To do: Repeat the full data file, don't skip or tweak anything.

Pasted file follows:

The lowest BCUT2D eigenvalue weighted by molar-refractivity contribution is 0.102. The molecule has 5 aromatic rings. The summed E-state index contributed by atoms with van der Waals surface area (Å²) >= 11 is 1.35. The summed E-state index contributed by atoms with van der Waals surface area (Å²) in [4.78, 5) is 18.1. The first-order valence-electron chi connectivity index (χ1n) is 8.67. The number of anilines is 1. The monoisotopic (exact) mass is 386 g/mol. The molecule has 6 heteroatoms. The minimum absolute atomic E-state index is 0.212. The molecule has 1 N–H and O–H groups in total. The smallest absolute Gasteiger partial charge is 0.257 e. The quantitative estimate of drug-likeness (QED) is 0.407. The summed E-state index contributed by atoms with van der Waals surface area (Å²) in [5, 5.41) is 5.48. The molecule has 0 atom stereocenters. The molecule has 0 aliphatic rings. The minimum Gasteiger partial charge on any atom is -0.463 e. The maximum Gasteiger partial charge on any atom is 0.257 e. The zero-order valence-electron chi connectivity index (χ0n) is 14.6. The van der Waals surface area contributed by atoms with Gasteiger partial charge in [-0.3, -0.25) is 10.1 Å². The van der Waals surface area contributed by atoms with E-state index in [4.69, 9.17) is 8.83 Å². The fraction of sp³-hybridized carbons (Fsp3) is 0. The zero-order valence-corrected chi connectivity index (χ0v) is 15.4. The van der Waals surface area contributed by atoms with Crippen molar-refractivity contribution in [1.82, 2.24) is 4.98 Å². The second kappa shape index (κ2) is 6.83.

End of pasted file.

The lowest BCUT2D eigenvalue weighted by molar-refractivity contribution is 0.102. The molecule has 5 aromatic rings. The summed E-state index contributed by atoms with van der Waals surface area (Å²) >= 11 is 1.35. The summed E-state index contributed by atoms with van der Waals surface area (Å²) in [4.78, 5) is 18.1. The first-order valence-electron chi connectivity index (χ1n) is 8.67. The number of anilines is 1. The monoisotopic (exact) mass is 386 g/mol. The molecule has 6 heteroatoms. The minimum absolute atomic E-state index is 0.212. The molecule has 1 N–H and O–H groups in total. The smallest absolute Gasteiger partial charge is 0.257 e. The quantitative estimate of drug-likeness (QED) is 0.407. The summed E-state index contributed by atoms with van der Waals surface area (Å²) in [5, 5.41) is 5.48. The molecule has 0 atom stereocenters. The molecule has 0 aliphatic rings. The minimum Gasteiger partial charge on any atom is -0.463 e. The maximum Gasteiger partial charge on any atom is 0.257 e. The zero-order valence-electron chi connectivity index (χ0n) is 14.6. The van der Waals surface area contributed by atoms with Gasteiger partial charge in [-0.3, -0.25) is 10.1 Å². The van der Waals surface area contributed by atoms with E-state index in [4.69, 9.17) is 8.83 Å². The fraction of sp³-hybridized carbons (Fsp3) is 0. The zero-order valence-corrected chi connectivity index (χ0v) is 15.4. The van der Waals surface area contributed by atoms with Crippen molar-refractivity contribution in [1.82, 2.24) is 4.98 Å². The second kappa shape index (κ2) is 6.83.